The Chinese surveillance balloon that made its way across parts of the U.S. last week before being shot down is sure to lead the conversation on Capitol Hill this week.
President Biden is set to deliver his State of the Union address Tuesday night and is likely reworking portions of his speech that mention China. Earlier that same day, the House Armed Services Committee will hold a previously scheduled hearing about the threat from China.
“The White House must provide answers about why they decided to allow a CCP spy balloon to cross the United States and what damage to our national security occurred from this decision,” House Armed Services Committee Chair Mike Rogers (R-Ala.) said in a statement. “The United States must project strength to deter China – this failure is another example of weakness by the Biden administration.”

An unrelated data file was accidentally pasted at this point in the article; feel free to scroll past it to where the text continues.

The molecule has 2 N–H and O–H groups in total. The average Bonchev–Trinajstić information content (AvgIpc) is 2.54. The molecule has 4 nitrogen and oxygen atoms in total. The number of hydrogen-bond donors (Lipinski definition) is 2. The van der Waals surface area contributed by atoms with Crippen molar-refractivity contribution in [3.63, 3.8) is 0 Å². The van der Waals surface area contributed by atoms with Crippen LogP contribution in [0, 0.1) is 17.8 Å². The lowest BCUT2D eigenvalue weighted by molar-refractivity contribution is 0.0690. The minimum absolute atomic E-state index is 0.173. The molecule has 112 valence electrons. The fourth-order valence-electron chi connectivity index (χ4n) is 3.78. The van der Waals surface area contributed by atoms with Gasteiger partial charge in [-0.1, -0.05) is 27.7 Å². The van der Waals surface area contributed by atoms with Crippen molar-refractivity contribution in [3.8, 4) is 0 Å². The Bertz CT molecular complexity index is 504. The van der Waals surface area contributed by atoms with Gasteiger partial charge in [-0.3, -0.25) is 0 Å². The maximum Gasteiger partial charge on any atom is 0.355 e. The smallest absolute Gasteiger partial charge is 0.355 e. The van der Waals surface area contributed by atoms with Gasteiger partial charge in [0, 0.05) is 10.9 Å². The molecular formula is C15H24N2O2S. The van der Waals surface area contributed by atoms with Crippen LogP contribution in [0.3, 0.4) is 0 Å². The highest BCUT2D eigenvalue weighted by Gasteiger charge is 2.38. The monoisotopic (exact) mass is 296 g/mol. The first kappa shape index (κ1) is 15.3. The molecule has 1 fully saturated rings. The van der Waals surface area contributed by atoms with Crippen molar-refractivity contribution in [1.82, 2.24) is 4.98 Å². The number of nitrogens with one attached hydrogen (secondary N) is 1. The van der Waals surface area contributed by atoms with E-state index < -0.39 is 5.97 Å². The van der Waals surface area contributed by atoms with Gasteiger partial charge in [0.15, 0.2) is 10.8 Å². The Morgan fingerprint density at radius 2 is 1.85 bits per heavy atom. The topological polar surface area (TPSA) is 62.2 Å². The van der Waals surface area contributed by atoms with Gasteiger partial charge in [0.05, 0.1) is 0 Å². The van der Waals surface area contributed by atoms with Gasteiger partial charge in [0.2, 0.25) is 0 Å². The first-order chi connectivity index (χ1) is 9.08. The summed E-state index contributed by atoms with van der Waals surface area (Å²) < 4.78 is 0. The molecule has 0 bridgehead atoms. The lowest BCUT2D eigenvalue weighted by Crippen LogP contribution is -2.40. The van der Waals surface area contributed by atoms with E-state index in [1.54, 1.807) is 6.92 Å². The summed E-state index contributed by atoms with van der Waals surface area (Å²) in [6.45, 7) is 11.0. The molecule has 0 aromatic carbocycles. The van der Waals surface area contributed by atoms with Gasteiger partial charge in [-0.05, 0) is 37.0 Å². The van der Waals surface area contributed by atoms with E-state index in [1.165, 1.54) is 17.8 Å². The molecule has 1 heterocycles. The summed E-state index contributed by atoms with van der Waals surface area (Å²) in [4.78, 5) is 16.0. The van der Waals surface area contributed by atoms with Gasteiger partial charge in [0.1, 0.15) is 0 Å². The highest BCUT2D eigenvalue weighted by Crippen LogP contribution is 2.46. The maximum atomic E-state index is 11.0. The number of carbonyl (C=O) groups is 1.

The administration said it closely monitored the balloon, that the balloon didn’t pose a military or physical threat, and that DOD waited until the balloon was offshore before shooting it down most safely.
“Shooting the balloon down addressed the surveillance threat posed to military installations and further neutralized any intelligence value it could have produced, preventing it from returning to the PRC,” a senior defense official told reporters, according to a transcript. “In addition, shooting the balloon down could enable the U.S. to recover sensitive PRC equipment.”
The New York Times published a detailed timeline of the balloon’s path across the U.S. before airmen from Langley Air Force Base, Virginia shot the balloon down off the South Carolina Coast.
AP photo by Brian Branch